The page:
DNA lab receives new state-of-the-art technology


Brad Stout | The Chart

Katie Skelton and Jane Nbugua, sophomore biology majors, swab the inside of their cheeks to obtain DNA samples to be analyzed by the biology department’s new qPCR thermocycler Nov. 9.

A new piece of equipment in the biology department will help put students working in the MSSU and Newman Innovation Center DNA Training and Research Lab at the forefront of technology and allow new possibilities for hands-on learning,

The new quantitative polymearse chain reaction (qPCR) thermocycler purchased by the University is designed to amplify and quantitate DNA sequences via a series of temperature changes. Results from this machine allow researchers to identify DNA sequences from viruses, bacteria, fungi, plants and animals.

During a lab session Nov. 9 in Reynolds Hall room 252, Scott Wells and Gerald Schlink instructed students how to use the new equipment for the purpose of identifying gender, having them collect their own DNA via mouth swabs first.

“This is a game-changer as far as DNA technology goes,” said Schlink of the new equipment. “Any student going into the health field is going to be directly impacted by this, any student going into the food industry is going to be impacted by this, any in conservation – when you want to go out and identify what animals did what, you can identify just by looking at it.”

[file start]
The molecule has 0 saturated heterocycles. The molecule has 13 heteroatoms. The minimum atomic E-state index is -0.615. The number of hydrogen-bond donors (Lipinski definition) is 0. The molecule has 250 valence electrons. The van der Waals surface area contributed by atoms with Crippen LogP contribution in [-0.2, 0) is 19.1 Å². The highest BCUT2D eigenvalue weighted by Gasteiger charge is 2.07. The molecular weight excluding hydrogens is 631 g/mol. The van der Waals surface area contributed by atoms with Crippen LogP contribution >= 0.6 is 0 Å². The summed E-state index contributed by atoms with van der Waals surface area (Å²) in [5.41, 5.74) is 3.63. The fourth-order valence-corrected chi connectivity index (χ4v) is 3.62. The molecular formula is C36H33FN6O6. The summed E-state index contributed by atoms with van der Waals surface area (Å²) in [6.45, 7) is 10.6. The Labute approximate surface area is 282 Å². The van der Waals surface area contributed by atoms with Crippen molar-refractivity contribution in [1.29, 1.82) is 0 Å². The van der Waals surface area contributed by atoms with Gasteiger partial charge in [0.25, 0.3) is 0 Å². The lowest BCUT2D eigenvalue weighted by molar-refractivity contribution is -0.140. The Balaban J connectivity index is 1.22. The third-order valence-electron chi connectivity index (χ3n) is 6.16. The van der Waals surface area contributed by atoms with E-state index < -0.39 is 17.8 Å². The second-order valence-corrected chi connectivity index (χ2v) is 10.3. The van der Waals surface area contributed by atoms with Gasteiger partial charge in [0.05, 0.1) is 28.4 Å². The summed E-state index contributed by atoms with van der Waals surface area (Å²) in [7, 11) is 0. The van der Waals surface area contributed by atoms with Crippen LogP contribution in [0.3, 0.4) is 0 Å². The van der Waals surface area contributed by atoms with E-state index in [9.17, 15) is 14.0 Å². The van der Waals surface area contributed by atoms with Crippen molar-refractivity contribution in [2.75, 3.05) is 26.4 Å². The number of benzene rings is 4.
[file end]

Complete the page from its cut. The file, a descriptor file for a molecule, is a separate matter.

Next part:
Once the DNA is put through the qPCR thermocycler, the students were able to monitor the results by observing spikes in the real-time analysis that indicate the presence of a gene on the Y chromosome. If a Y chromosome is present, it means the sample is from a male.

“This machine, because of its new technology, it can heat and cool faster, so results are done in a half hour versus two to three hours [which is how long results used to take],” said Schlink.

In addition to faster analysis, the new machine allows students to access the results of any analysis from their smartphone or laptop by connecting to the cloud.

“We have an outdated machine [similar to the qPCR] that we used to use in the crime lab that is 15 years old and the results were more difficult to explain,” said Schlink. “This machine, the analysis is straightforward — you push a button and the analyses are done. So, with this machine, we can incorporate the technology at an earlier level in our curriculum.”